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How to deal with apple crop problems


By Features Reporter


Apple scab. Picture: Tim Sandall/RHS/PA
Apple scab. Picture: Tim Sandall/RHS/PA

So, you're harvesting your autumn apples to find that the crispy crunch has been replaced by a mouldy mess, maggots have infested the fruits or scabs have formed on the outside.

Here are a few of the things which may have happened, and how you can prevent them in future...

1. Codling moth

If you've noticed maggots crawling within the fruits or simply the telltale holes, these are generally the larvae of the codling moth, which have burrowed through to the core. The holes lead to secondary rots, which can happen quickly.

Andrew Salisbury, RHS principal entomologist, advises: "Put up pheromone traps in your tree. The pheromones release the scent of the female, which attracts males in, and will give you an indication of numbers, but doesn't usually give any good control on its own.

"The only treatment available is an insecticide spray. You need to get the caterpillars once they have hatched from the egg but before they enter the fruit, which can be tricky. It is normally advised to spray in late May or early June."

Curled leaves from rosy apple aphid. Picture: Andrew Halstead/RHS/PA
Curled leaves from rosy apple aphid. Picture: Andrew Halstead/RHS/PA

2. Rosy apple aphid

"This has been a problem this year," says Salisbury. "This aphid overwinters its eggs on the tree, they hatch in the spring and you get dense spring colonies which cause leaf curling. The blackish eggs aren't really noticeable on the woody parts of the plant. It causes distortion, the fruit remains small and is often pinched at the base."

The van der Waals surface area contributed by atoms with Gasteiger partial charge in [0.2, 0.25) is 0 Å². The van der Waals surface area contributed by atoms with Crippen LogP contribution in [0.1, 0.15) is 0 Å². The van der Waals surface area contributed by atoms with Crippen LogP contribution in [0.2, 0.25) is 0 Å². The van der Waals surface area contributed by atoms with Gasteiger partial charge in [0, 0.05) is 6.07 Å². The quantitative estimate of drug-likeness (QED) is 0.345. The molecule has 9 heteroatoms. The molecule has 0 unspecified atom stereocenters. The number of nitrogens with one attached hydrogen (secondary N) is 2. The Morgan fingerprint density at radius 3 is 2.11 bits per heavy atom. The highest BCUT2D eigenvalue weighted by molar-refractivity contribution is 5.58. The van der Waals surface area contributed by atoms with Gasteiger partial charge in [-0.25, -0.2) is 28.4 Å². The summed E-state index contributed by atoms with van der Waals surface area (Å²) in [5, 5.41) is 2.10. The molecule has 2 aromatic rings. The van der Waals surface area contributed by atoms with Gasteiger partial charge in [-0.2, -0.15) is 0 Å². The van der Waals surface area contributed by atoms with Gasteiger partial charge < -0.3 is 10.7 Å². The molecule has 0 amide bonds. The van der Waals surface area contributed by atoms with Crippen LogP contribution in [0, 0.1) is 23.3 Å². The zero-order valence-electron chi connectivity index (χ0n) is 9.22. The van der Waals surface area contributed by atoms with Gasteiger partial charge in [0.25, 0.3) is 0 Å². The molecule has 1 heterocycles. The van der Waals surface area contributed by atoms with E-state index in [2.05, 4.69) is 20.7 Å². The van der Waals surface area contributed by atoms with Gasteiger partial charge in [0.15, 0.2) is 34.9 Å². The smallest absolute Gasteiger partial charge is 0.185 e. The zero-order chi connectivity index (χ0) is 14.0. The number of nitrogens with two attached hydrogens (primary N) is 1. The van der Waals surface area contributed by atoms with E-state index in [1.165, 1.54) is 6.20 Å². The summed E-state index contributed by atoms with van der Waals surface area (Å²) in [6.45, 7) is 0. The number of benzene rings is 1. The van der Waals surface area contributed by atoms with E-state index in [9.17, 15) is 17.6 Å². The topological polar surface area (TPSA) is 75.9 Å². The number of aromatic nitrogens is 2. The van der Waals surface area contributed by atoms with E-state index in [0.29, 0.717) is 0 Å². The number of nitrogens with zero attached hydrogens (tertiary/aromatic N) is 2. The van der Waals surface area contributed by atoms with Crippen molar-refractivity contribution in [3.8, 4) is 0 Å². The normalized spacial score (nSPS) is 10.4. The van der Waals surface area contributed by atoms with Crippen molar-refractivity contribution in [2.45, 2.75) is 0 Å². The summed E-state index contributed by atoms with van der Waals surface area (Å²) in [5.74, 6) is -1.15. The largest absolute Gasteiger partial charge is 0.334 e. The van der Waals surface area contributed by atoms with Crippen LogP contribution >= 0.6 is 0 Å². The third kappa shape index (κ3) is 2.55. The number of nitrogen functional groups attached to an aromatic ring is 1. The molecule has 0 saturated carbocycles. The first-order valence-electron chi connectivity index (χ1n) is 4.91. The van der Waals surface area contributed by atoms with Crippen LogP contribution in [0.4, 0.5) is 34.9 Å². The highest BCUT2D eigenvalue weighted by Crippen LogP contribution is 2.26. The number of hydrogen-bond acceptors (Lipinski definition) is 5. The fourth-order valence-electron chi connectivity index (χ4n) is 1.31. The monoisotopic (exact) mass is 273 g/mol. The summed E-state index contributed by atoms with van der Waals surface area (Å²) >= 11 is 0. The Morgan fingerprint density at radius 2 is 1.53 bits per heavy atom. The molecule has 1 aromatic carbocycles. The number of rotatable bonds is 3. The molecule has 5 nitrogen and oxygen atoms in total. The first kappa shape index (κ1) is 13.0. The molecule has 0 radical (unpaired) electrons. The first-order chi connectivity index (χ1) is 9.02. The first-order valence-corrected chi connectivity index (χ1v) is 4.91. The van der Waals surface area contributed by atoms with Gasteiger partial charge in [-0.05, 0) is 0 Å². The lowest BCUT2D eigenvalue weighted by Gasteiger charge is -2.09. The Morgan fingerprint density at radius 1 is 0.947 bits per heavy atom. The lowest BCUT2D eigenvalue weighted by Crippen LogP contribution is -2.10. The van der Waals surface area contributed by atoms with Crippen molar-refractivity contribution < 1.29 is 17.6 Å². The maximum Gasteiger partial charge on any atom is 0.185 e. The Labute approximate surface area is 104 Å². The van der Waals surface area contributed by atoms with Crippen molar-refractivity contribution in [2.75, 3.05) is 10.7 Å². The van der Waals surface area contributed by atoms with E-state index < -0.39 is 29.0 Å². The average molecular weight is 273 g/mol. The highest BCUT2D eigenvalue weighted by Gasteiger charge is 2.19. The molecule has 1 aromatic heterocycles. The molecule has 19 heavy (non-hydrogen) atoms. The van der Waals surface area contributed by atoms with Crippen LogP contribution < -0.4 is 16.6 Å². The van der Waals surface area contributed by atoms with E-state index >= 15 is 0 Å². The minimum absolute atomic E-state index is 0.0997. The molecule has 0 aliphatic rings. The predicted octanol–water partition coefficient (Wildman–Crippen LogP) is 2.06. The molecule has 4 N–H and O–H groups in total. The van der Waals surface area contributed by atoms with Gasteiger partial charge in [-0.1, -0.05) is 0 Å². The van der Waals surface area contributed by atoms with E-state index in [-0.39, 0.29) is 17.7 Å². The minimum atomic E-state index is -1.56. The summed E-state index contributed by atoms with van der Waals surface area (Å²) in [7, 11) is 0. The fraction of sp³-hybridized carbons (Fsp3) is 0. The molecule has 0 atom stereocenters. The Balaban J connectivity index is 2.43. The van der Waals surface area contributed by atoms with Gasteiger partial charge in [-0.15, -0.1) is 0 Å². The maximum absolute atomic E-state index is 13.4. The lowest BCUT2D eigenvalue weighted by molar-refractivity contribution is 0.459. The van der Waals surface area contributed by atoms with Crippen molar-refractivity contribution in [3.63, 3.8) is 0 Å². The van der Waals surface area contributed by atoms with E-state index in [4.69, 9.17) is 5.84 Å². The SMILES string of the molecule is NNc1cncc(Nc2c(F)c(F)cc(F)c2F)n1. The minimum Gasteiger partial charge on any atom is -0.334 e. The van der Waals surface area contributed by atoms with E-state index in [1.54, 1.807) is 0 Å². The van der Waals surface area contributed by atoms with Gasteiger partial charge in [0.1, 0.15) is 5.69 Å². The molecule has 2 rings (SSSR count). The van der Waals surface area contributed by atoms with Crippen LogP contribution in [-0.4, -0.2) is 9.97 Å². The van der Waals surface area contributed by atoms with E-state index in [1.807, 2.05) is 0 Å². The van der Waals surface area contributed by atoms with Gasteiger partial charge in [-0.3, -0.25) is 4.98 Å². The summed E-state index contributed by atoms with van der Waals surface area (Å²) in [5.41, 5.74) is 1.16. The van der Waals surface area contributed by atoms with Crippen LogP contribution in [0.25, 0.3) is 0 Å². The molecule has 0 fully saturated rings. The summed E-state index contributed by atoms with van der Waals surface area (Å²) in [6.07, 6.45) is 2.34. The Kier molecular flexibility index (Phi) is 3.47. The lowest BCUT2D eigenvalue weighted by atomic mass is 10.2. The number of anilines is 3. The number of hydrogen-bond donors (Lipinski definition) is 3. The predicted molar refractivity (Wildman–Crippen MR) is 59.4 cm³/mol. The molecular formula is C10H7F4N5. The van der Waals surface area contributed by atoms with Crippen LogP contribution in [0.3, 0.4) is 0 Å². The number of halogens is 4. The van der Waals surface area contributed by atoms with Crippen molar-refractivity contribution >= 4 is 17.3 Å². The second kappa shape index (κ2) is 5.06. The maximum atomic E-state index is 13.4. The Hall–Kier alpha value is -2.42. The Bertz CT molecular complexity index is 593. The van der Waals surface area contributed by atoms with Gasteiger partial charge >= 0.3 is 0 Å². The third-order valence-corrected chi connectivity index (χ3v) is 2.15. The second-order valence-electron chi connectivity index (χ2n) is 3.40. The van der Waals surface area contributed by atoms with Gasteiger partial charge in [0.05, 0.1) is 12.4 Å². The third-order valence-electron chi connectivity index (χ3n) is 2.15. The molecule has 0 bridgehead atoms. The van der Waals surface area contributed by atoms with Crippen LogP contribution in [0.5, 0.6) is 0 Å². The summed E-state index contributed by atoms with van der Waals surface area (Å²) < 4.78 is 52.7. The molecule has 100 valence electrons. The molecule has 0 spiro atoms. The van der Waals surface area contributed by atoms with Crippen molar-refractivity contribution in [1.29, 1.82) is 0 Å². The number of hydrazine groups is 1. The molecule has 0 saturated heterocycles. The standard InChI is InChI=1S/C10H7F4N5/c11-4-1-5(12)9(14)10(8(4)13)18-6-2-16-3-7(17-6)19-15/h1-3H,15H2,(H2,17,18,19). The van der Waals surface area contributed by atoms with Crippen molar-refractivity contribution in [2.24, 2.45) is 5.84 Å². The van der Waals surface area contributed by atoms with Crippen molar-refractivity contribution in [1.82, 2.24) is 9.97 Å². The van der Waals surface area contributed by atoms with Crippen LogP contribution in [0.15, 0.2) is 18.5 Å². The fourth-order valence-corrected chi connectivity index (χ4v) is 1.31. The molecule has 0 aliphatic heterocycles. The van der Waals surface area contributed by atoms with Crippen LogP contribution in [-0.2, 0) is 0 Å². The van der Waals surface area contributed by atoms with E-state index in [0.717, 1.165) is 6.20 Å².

Salisbury says a winter tree wash applied in autumn should kill off overwintering aphids and limit the spring colonies.

3. Canker

Check your tree branches for signs of canker, a fungus which makes the bark shrink back in flakes and crack, usually in concentric rings, and spreads each year if not addressed.

Leaves will die and fall and, if the branch is badly infected, it may die off. If it gets into the main trunk, it can kill the tree. Unfortunately there is little you can do apart from pruning out affected shoots and branches, and cutting out cankers from stems.

Remedial pruning will help in the winter months when the tree is dormant, and make sure you disinfect tools as you use them. Lime the soil in spring to reduce the risk of canker and add drainage material to the soil if it's prone to waterlogging. Mulch around the tree to retain moisture.

You could also try some more resistant cultivars such as 'Alfriston', 'Merton Russet' and 'D'Arcy Spice'.

4. Apple scab

If you end up with unsightly, scabby fruit, it's likely to be scab, a fungal disease which likes wet, warm conditions. Its prevalence rather depends on the weather, but the first signs are dark brown or green spots on the leaves as well as blistered shoots.

To control it you need good garden hygiene, so rake up fallen leaves - both affected and non-affected, and prune out damaged shoots before burning them.

Again, remedial pruning will help remove scabby branches, but also try to follow good tree maintenance by keeping the soil healthy, the drainage good and mulching in spring to retain moisture.

Scab resistant varieties include 'Alfriston', 'Brownlees Russet' and 'Park Farm Pippin'.

Woolly aphid on an apple tree stem. Picture: Andrew Halstead/RHS/PA
Woolly aphid on an apple tree stem. Picture: Andrew Halstead/RHS/PA

5. Woolly aphid

These are particularly damaging to newer woody growth, causing distortion. The damage the aphids cause can lead to cankers. While it may not affect the fruit, a tree infested with woolly aphid doesn't look well and can lack vigour.

Winter washing doesn't work well on the eggs of woolly aphids. The only solution is treating the colonies in early spring by manually removing them with a stiff brush, then apply an organic insecticide.



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